Command Line and Aliases
This section will be an introduction to harnessing the power of the command line. It assumes you are using Ubuntu Linux, more specifically the desktop live CD. It should look pretty similar in any other Linux that is using the BASH shell (almost all do).
Note: in this section, the red text shows what you type in, and anything else represents what you see on the screen, though the colors might not be the same. Here is an example listing files (including hidden files):
In the above example, the part before the dollar sign is the
where the shell is telling you it is ready to accept your commands. We type
ls -A, which means to list filenames in this directory (folder), and
show all files except for the and .. which mean this current directory and
the parent directory, respectively.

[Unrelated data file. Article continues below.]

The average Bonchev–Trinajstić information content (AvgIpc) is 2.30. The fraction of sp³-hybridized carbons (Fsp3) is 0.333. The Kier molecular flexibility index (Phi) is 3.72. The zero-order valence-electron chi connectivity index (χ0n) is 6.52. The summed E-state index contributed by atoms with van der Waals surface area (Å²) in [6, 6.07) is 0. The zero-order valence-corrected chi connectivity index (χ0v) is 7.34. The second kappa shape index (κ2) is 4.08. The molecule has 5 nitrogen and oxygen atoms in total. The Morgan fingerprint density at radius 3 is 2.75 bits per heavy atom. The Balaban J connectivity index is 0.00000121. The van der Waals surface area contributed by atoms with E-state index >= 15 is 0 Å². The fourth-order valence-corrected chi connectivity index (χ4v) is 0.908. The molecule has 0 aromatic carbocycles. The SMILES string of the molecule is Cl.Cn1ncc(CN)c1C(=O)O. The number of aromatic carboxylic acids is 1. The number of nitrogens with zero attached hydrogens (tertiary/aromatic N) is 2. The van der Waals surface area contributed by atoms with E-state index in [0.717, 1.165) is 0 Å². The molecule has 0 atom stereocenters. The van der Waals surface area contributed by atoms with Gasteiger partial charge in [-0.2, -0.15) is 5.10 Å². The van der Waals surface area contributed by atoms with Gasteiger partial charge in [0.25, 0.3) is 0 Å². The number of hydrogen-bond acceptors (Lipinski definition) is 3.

We can get more information by asking for a long listing:
group, and last change date for each file.
Opening a terminal
In Ubuntu, click on the Applications menu on the panel at the top of the screen, then choose Accessories and Terminal. We can abbreviate that as Applications -> Accessories -> Terminal.
A bit about Linux for newcomers
A few more comments before we go on:
- Notice that Linux is case sensitive. That means that the
ls -Ais different from
ls -a, and we could have a directory named
Desktopand another one named
- In computers, the words
folderare the same thing.